Lianas have two different forms in their sapling stage: climbing and self-supporting. The scandent shrub is one growth form that has upright and self-supporting stems when young, but later becomes a climber, differing from the “true” lianas.
Considering that lianas are unable to stand upright, scandent shrubs go through two different stages from self-supporting to climbing, and trees are always upright, differentiation in functional traits among lianas, scandent shrubs and trees may be particularly associated with stem traits. However, how these three coexisting growth forms differ in their stem and leaf traits needs further investigation.
In a study published in Tree Physiology, researchers from the Xishuangbanna Tropical Botanical Garden (XTBG) investigated the differentiation in functional strategy in term of stem and leaf traits among coexisting lianas, scandent shrubs and trees in a subalpine cold temperate forest in Southwest China.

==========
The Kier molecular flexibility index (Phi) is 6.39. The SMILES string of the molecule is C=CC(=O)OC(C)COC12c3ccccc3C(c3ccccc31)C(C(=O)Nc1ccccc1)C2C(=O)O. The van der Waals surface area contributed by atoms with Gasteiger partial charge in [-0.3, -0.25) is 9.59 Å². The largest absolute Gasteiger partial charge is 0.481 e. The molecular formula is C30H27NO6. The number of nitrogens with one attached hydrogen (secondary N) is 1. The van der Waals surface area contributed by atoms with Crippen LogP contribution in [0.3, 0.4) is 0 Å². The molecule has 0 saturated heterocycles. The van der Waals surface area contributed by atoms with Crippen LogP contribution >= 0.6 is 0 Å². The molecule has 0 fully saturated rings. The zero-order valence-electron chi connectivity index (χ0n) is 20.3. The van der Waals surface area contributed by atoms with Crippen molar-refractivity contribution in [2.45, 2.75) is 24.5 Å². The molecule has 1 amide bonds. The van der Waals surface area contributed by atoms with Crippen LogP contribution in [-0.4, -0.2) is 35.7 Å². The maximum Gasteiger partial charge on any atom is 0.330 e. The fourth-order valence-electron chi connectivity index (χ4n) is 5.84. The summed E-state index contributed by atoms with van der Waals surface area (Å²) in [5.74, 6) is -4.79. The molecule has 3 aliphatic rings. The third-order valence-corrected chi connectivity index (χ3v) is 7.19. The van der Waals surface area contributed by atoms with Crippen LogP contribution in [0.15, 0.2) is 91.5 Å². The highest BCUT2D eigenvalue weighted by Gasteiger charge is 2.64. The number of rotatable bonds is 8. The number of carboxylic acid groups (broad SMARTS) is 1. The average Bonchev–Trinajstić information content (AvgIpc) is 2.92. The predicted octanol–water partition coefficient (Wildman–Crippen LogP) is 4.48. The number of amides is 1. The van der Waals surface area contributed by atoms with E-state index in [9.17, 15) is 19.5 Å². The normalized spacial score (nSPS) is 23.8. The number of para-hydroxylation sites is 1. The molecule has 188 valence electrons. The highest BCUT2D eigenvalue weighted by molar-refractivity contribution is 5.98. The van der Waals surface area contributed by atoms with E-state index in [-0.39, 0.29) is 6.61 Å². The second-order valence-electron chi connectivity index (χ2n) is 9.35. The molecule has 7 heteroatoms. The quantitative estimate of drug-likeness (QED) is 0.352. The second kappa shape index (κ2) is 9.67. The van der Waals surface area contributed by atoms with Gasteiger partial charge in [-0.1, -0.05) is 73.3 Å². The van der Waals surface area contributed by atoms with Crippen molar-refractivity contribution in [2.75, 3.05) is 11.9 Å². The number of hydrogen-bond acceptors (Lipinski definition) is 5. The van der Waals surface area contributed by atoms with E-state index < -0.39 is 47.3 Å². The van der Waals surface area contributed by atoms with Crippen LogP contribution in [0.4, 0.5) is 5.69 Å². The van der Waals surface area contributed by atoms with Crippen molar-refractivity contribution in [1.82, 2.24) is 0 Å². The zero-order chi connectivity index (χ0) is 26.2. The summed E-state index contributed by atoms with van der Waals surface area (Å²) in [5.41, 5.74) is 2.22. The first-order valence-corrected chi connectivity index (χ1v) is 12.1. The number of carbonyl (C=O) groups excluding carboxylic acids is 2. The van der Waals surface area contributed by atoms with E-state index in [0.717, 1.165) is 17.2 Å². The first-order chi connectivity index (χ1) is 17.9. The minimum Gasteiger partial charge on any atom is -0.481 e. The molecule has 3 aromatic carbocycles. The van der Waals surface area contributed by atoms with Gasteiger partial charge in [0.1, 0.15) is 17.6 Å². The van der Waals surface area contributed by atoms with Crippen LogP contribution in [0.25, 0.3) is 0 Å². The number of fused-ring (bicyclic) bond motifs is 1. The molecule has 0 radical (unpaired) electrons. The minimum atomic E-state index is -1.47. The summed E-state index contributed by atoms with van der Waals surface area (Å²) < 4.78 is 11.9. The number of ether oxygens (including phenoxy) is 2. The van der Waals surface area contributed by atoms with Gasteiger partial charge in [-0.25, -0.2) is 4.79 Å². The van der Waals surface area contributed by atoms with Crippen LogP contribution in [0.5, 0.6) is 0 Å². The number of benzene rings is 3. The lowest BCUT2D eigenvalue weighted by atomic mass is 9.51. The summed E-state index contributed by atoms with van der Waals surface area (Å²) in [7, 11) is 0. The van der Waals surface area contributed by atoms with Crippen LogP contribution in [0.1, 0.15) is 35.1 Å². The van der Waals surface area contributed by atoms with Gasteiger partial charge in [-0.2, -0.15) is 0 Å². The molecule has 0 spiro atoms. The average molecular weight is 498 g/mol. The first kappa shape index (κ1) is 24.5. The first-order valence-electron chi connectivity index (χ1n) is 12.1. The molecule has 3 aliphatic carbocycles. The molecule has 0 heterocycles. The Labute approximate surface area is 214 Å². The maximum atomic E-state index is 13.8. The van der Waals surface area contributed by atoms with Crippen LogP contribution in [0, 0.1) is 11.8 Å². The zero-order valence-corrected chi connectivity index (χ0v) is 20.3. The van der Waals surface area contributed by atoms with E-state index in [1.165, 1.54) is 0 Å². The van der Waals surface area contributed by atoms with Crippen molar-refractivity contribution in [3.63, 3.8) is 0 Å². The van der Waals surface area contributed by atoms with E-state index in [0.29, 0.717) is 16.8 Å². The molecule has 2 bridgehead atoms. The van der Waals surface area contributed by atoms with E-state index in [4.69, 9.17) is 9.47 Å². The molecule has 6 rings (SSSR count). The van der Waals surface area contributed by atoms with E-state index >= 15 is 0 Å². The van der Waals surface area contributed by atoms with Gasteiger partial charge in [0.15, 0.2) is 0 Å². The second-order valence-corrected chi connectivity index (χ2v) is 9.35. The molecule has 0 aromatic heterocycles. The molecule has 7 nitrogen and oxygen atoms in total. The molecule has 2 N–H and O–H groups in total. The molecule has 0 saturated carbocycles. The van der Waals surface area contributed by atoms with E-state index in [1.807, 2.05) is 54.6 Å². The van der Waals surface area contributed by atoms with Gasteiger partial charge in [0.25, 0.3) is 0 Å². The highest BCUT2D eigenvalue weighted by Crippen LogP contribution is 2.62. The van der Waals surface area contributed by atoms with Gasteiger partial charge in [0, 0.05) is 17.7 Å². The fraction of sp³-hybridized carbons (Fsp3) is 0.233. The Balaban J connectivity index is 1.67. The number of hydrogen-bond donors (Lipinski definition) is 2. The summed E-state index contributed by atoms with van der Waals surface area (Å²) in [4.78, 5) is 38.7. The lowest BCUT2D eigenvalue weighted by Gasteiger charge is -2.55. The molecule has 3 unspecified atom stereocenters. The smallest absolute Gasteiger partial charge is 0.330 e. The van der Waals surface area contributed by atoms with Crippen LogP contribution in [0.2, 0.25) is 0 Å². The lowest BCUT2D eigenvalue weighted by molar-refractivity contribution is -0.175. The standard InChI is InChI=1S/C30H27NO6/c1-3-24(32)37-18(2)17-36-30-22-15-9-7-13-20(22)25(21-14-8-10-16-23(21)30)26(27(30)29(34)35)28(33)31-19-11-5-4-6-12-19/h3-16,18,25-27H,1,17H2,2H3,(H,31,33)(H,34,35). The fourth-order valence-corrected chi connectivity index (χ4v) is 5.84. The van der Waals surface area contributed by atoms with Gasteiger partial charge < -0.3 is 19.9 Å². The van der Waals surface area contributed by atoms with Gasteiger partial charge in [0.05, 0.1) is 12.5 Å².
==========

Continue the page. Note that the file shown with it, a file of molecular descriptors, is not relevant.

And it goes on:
The researchers measured 16 traits associated with stem anatomy and hydraulics and leaf morphology and nutrients for eight lianas, eight scandent shrubs and 21 trees with evergreen and deciduous habits at the Lijiang Alpine Botanical Garden.
They found that lianas, scandent shrubs and trees follow a fast-slow continuum along stem and leaf traits, with the deciduous liana species associated with the fast end and evergreen tree species with the slow end of the growth strategy continuum.
They also found that the variation in stem traits among lianas, scandent shrubs and trees was mainly associated with growth forms, while variation in leaf traits was mainly related to leaf habit.
“To our knowledge, this is the first attempt to investigate the differentiation of functional strategies in terms of stem and leaf traits among coexisting lianas, scandent shrubs and trees,” said Dr. ZHANG Jiaolin, principal investigator of the study.
The researchers call for more studies on key functional traits of lianas, as well as scandent shrubs, in regions outside the tropics.